Column research questioned

Resident challenges some of the information in Colin Mayes' MP column

After reading and reviewing MP Colin Mayes latest report, I am shocked at the inaccuracies found in the report.

I have been involved with research in the Canadian Arctic for the past 40 years and I am a Canadian delegate for the Atmospheric Working Group of the International Arctic Science Committee (IASC). IASC assembles all of the main Arctic researchers once a year to exchange and collaborate on research within the circumpolar world.

I am shocked at the information Colin Mayes includes in his report. I am not sure what the sources of his information are but they certainly do not agree with some of the leading researchers in this field.

Specifically then, let us review his recent statement:

“This is because the polar ice cap has increased in the last two years by 40 per cent, the polar bear population is at a 20-year high, the glaciers in the Himalayas are not disappearing and ocean levels have not risen.”

Let us look at these statements individually:

1) “This is because the polar ice cap has increased in the last two years by 40 per cent.”

The National Snow and Ice Centre released on Oct. 7, 2014 the latest update on sea ice and they state: Following the seasonal daily minimum of 5.02 million square kilometres (1.94 million square miles) that was set on Sept. 17, 2014 (sixth lowest in the satellite record), Arctic sea ice has started its seasonal cycle of growth. Arctic sea ice extent averaged for the month of September 2014 was 5.28 million square kilometres (2.04 million square miles), also the sixth lowest in the satellite record. This is 1.24 million square kilometeres (479,000 square miles) below the 1981 to 2010 average extent, and 1.65 million square kilometres (637,000 square miles) above the record low monthly average for September that occurred in 2012.

Given that the sea ice extent was 1.24 million square kilometres below the 1981 to 2010 average extent, I am not sure how Mr. Mayes can calculate a 40 per cent increase.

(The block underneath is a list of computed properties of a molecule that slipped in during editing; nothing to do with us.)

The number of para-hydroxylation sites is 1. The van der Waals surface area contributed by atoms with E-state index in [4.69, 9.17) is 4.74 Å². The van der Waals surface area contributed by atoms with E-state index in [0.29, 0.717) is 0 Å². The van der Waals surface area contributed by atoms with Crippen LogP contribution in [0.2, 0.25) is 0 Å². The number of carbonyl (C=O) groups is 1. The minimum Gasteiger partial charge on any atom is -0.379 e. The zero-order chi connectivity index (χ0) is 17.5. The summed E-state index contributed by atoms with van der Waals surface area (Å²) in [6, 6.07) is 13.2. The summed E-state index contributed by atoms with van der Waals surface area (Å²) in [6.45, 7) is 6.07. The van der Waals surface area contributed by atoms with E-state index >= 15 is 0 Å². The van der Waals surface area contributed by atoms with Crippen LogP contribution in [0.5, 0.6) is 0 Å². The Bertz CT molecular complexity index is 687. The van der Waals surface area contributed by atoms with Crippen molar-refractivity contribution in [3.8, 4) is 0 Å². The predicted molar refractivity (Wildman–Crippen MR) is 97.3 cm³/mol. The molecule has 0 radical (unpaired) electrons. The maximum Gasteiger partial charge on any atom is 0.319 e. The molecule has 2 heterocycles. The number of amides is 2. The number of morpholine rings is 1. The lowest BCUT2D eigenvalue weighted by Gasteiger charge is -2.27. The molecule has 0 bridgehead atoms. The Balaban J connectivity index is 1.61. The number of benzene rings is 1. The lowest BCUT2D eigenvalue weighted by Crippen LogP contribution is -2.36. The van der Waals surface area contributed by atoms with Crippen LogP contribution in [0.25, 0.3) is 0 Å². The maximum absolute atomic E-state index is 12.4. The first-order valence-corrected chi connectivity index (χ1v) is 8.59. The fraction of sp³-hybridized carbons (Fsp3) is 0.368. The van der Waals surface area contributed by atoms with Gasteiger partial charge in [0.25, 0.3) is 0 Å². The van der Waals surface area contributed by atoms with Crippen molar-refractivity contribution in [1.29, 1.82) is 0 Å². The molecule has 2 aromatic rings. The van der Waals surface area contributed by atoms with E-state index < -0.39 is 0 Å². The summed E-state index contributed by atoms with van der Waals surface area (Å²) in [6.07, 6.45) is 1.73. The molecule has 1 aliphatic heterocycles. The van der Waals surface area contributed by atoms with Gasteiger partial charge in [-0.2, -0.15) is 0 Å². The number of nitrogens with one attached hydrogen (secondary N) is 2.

2) “The polar bear population is at a 20-year high:” The International Union of Conservation of Nature (IUCN) has a Polar Bear Specialist Group (PBSG) which is the authoritative source for information on the world’s polar bears. These polar bear specialists create updates of polar bears for the entire circumpolar world and divide them into regional populations. Canada has 13 sub-populations and of the 13, six of them are stable (no change, so no increase or decrease), four of them show declining bear populations and only two of them are showing an increase in polar bears. I am not sure how Mr. Mayes converts these results into a 20-year high.

3) “The glaciers in the Himalayas are not disappearing:” A recent study, led by Yao Tandong, director of the Institute of Tibetan Research at the Chinese Academy of Sciences in Beijing, and eminent glaciologist and paleo-climatologist Lonnie Thompson of Ohio State University, is the most comprehensive examination so far of the region’s glaciers.

The scientists studied 30 years of data from the field, and satellite and weather records to examine the retreat of 82 glaciers, the area reduction of 7,090 glaciers, and mass-balance change – the difference between the accumulation and loss of ice of 15 glaciers in the seven larger regions of the Himalayas, the Tibetan Plateau and the Pamir Mountains. “For the glaciers studied, approximately nine per cent of the area of ice that was present in the early 1970s had disappeared by the early 2000s.

Where we had decadal information, we could show that the rate of retreat had accelerated,” Thompson said.

Again, how does Mr. Mayes convert this into the glaciers not disappearing?

4) “Ocean levels have not risen:” The U.S. National Oceanographic and Atmospheric Administration show that both earth-based instrumental records and satellite data show that the average sea level rise is occurring at about three millimetres per year. Yes, there is some variation from site to site but when averaged lead to an overall consistent rise in sea level. What better information does Mr. Mayes have about sea level to claim that it is not rising.

If this is the quality of work which Mr. Mayes produces it makes me wonder about the quality of information he presents in all his reports?

If Mr. Mayes is to continue on this path, he should at least cite the proper scientific authorities he is quoting.


Claude Labine